“There are a whole lot of cities that can’t wait to jump on the bandwagon — monkey see, monkey do,” Hoyle said, using language that some have since called inappropriate.

Hoyle argues these systems are destined to fail.  Once again he called out the cities of Davidson and Mooresville completing required upgrades to an old Adelphia cable system the community acquired nearly three years ago.

“There’s a couple of cities in this business that they should sure wish the heck they were not into, and that’s Davidson and Mooresville,” Hoyle said.

That came as news to MI-Connection, the municipal provider providing service to the two communities, whose revenues for the quarter that ended March 31st were up 9.4 percent from a year earlier.

Davidson resident and MI-Connection board member John Venzon told the Davidson News he’s worried that the legislation could “unlevel the playing field” for MI-Connection and make it harder to compete.

MI-Connection General Manager Alan Hall also told the News the entire board has concerns about these kinds of bills.

Hoyle and his telecommunications industry friends may wish the communities weren’t in the business, but MI-Connection believes otherwise.

As Stop the Cap! has reported on several occasions, MI-Connection’s challenges have hardly been unique to Davidson and Mooresville.  Time Warner Cable ditched over 125 Adelphia systems it purchased, and the company is still coping with legacy equipment left in place at the former Adelphia system it now runs in Calabasas, California.  The cost of upgrades for the old Adelphia systems kept by both Time Warner Cable and Comcast ran well into the millions.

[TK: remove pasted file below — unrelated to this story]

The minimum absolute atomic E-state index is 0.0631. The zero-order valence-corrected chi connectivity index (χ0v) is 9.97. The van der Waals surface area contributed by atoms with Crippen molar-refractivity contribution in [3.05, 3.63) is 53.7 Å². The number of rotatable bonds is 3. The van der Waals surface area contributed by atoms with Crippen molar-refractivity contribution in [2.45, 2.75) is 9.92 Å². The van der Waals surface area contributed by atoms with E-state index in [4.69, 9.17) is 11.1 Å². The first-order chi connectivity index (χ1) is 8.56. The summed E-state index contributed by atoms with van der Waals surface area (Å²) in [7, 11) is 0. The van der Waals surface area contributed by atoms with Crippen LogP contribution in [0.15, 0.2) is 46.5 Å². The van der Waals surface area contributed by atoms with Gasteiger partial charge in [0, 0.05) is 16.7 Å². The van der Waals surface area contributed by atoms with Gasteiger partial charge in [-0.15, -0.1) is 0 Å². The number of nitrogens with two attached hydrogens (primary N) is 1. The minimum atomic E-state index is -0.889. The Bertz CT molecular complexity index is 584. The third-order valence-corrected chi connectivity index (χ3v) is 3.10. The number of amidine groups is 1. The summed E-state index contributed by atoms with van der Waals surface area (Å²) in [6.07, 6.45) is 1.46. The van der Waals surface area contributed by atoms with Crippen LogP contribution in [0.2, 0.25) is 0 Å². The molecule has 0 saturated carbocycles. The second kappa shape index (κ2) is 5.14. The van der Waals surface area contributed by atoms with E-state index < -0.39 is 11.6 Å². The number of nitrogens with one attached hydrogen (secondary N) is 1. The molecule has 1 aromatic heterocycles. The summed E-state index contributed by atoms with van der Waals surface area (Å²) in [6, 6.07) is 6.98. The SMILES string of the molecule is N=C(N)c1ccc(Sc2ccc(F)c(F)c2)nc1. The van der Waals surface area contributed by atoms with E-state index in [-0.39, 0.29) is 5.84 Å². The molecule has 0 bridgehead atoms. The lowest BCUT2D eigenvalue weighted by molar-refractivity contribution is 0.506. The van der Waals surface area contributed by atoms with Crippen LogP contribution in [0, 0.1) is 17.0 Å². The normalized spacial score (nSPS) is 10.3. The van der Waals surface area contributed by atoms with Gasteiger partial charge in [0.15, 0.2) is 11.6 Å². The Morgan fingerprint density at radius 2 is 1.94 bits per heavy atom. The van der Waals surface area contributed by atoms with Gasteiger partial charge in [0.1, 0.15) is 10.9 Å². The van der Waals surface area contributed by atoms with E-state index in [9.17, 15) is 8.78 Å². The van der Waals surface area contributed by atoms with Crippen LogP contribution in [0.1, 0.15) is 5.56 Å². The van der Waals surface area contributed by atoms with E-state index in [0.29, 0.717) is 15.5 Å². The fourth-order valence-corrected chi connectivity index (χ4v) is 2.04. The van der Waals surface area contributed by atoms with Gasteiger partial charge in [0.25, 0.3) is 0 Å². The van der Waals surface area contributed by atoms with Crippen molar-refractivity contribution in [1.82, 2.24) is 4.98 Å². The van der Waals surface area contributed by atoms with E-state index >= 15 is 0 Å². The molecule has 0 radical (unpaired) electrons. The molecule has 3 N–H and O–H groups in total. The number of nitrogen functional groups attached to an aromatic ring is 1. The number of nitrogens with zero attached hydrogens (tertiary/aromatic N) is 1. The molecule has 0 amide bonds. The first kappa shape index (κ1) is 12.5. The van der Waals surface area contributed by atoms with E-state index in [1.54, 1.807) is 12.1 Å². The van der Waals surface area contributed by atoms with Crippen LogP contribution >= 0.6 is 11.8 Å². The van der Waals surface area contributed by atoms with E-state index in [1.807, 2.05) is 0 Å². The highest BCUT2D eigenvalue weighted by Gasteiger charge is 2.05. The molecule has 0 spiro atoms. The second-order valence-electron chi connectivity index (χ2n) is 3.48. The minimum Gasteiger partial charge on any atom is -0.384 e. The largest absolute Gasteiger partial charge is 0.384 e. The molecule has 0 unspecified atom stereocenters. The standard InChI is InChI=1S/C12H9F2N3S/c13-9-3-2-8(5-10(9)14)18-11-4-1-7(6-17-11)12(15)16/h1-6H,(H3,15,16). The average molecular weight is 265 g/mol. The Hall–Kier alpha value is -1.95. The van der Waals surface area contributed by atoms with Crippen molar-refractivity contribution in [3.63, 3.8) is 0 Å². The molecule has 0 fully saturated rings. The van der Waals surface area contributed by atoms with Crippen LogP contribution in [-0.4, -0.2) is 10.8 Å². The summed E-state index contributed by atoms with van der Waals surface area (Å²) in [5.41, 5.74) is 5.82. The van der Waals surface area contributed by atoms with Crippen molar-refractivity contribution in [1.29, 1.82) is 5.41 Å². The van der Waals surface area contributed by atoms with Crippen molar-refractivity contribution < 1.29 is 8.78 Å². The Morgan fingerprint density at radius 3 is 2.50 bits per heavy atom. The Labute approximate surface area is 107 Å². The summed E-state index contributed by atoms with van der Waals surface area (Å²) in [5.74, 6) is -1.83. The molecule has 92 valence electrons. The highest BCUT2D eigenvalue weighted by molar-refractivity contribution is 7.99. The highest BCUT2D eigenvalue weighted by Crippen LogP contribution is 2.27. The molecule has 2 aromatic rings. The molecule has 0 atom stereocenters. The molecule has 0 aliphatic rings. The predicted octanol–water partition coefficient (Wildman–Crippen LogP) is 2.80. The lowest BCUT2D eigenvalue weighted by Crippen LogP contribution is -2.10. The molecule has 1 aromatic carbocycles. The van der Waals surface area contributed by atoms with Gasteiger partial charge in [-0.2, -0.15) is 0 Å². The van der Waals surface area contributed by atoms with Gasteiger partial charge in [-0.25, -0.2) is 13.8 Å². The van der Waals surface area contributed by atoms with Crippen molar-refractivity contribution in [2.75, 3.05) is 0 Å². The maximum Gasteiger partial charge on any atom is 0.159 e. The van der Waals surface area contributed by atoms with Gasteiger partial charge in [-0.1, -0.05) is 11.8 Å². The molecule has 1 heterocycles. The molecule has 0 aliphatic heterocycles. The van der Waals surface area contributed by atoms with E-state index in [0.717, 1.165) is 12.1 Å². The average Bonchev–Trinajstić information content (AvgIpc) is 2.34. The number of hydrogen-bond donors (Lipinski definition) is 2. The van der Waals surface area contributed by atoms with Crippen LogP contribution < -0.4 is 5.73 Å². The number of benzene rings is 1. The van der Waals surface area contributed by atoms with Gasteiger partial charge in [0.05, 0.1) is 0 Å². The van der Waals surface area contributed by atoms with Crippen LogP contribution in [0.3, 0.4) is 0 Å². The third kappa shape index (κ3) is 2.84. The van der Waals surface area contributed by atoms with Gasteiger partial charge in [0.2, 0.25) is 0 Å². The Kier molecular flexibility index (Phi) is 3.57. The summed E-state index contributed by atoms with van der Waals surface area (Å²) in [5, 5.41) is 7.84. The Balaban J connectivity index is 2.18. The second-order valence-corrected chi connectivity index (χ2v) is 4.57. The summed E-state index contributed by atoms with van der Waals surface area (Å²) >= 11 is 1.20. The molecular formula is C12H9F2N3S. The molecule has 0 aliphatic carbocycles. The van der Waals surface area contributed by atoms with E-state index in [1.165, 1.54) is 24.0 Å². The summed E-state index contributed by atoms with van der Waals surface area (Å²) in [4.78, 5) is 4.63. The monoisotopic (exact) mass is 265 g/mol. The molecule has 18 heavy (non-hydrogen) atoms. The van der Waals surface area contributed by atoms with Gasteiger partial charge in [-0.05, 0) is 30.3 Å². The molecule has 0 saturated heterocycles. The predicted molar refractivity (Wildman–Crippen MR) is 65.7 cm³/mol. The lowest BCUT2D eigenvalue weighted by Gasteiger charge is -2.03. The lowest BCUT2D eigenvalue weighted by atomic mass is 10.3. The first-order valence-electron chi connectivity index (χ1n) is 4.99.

Another messy misstep for the state senator has been what one could charitably call “stretching the truth.”

Mayor Susan Kluttz, representing the people of Salisbury, N.C., was called a "gentleman" and "he" by an out of touch David Hoyle

“I got a call from a gentleman yesterday, Mayor Kluttz from Salisbury, and I mean he laid me out.  He called me dumb.  I had no idea,” Hoyle complained to other members on the Senate Finance Committee.

One person who was not amused by that story was Salisbury Mayor Susan Kluttz, who was seated directly in front of Hoyle.  She had no idea what Hoyle was talking about.  I later spoke with a representative of the city who told me no one from their staff called Hoyle.  With a mistake like that, maybe that phantom caller was onto something after all.  Listening to Hoyle, the self-appointed expert on municipal fiber projects, refer to them as “fiber opticals,” “fiber opt,” “fiber install and do all the things they’re going to do,” and “totally fiber project any city,” did not inspire confidence.

At the heart of Hoyle’s opposition is the idea that local municipalities should not be involved in the private sector… ever.  In his mind, broadband service is a luxury, and the private marketplace is best equipped to decide who gets it, and who does not.  Hoyle brings no answers to the table for communities bypassed by the duopoly of providers who are increasingly focusing their time, attention, and resources on larger cities where average revenue per customer can be higher than in rural areas.  If the local cable or phone company doesn’t provide the service, that’s just too bad.

Mirroring the attitude of the state’s telecommunications companies, Hoyle believes municipalities or even private providers that seek broadband stimulus money represent unfair competition, even in cases where existing providers refuse to offer service.